• The Tyranny of Geography: Vietnamese Strategies to Constrain China in the South China Sea, by Carlyle A. Thayer, author
    This article analyses Vietnamese strategies to constrain China in the South China Sea. It tests Brantly Womack's theory of asymmetry as a framework for analysing bilateral relations. Mature asymmetry exists when the weaker state gives deference to the more powerful state in return for the stronger state's recognition of the weaker state's autonomy. Vietnam attempts to achieve this balance through a process of "struggle and cooperation" with China on key issue areas. Vietnam pursues three strategies to manage its relations with China: codification of bilateral relations through high-level visits by party and state leaders; enmeshment of China in a web of cooperative relations including economic ties; and self-help, particularly military modernization. This article analyses the bilateral mechanisms that structure political, economic and defence relations. The party mechanisms include summit meetings, exchange visits by party commissions and ideological seminars. State-to-state relations are managed by a Joint Steering Committee at deputy prime minister level and comprise a dense network of ministerial exchanges. Defence relations are managed at ministerial level and include senior high-level visits and a range of defence cooperation activities including joint ship patrols and naval port visits. The article concludes with a discussion of tensions arising from territorial and sovereignty disputes in the South China Sea. In summary, the "tyranny of geography" dictates to Vietnam that it judiciously apply the levers of cooperation and struggle through various party, state, military and multilateral structures in order to better manage its relations with China.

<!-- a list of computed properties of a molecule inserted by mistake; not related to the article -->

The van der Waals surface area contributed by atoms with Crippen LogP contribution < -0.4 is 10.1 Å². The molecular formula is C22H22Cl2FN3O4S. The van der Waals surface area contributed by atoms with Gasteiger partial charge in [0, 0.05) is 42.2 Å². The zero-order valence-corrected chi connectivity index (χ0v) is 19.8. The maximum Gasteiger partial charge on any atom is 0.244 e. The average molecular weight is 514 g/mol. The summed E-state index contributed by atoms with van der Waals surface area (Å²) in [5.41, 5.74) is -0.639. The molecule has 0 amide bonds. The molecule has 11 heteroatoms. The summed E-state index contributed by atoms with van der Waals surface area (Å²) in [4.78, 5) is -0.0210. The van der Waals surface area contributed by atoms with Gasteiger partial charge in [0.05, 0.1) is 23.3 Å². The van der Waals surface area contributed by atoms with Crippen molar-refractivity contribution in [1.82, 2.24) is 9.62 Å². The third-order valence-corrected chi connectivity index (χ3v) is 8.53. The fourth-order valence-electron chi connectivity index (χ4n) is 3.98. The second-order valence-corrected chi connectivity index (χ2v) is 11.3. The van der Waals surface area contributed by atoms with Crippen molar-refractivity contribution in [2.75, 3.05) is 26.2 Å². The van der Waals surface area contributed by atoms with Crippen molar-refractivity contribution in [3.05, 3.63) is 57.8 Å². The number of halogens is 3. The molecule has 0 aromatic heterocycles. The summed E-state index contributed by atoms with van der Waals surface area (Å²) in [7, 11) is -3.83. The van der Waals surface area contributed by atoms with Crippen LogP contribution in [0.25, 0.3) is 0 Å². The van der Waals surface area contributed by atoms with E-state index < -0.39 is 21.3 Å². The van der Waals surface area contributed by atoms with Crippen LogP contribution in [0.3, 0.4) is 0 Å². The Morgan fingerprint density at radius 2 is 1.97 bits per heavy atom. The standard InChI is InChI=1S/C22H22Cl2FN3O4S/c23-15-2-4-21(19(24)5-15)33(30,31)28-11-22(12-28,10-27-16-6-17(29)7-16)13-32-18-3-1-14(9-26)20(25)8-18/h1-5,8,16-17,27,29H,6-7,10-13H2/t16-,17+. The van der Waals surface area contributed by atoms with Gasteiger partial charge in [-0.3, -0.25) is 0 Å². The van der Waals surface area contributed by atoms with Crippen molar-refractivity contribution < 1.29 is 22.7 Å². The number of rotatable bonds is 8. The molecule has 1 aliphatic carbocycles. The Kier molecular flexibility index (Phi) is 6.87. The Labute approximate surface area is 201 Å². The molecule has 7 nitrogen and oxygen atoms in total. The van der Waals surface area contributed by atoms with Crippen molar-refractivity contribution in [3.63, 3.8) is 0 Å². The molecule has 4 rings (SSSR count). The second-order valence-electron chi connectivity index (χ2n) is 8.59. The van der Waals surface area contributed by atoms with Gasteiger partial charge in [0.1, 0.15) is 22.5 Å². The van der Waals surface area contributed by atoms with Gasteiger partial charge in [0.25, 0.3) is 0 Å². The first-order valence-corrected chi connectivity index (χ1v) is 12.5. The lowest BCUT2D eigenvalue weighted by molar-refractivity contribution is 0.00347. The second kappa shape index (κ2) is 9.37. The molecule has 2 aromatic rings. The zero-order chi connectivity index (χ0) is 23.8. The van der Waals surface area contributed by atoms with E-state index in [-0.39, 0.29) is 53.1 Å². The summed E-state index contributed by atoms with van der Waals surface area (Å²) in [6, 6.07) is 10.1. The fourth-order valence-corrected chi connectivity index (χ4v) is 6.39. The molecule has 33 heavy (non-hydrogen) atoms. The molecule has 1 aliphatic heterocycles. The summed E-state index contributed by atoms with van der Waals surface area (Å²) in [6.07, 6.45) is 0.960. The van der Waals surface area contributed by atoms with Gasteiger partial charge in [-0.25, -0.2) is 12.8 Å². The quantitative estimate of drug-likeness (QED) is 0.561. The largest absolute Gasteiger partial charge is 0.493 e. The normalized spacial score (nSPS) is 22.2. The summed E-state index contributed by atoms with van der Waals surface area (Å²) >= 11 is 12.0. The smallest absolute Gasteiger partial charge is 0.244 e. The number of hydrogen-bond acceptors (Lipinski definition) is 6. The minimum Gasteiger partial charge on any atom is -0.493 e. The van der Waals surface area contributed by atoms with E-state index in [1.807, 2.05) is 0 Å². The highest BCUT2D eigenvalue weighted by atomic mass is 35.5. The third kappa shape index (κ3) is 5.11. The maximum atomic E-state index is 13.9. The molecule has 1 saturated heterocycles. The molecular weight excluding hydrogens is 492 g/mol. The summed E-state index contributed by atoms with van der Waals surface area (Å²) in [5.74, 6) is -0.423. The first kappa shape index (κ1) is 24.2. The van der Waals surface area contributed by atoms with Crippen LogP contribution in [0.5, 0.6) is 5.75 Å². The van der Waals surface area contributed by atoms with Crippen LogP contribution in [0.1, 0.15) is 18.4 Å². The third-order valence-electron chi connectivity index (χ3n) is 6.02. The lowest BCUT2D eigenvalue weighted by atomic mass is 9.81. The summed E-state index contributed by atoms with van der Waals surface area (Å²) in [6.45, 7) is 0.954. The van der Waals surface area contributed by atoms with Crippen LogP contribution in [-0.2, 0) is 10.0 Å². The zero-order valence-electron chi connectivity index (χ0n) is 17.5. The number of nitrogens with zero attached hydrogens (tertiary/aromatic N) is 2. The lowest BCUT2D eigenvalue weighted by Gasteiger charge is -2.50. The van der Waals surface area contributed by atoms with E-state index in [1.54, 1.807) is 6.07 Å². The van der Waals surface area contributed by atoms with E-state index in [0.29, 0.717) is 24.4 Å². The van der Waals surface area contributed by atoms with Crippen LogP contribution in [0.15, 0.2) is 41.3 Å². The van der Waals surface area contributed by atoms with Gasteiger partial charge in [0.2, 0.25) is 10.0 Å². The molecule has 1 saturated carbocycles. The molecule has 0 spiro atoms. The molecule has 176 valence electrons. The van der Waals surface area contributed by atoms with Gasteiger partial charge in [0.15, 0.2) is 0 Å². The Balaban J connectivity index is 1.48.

• The Spratlys: From Dangerous Ground to Apple of Discord, by Brantly Womack, author
    The South China Sea, and the Spratly Islands in particular, have become the focus of tension between the uncertain limits of China's rise and the discomfort of its Southeast Asian neighbours at the prospect of becoming China's backyard. The regional concerns of Southeast Asia overlap with the global concerns of the United States. The tension has been reframed by the global crisis of economic uncertainty that began in 2008 and sharpened by rhetorical confrontations in 2010. Because of the limited utility and adverse consequences of decisive unilateral action by any party, the dispute is likely to continue as a symbol of discord until it is defused by multilateral guidelines.
  • BOOK REVIEW: China and India: Great Power Rivals. By Mohan Malik, by Rajesh Basrur, author
  • BOOK REVIEW: Political Parties and Electoral Strategy: The Development of Party Organization in East Asia. By Olli Hellmann, by Wolfgang Sachsenroeder, author
  • BOOK REVIEW: Conflict Management and Dispute Settlement in East Asia. Edited by Ramses Amer and Keyuan Zou, by Anthony L Smith, author
  • BOOK REVIEW: The Persistence of Cambodian Poverty: From the Killing Fields to Today. By Harold R. Kerbo, by Sophal Ear, author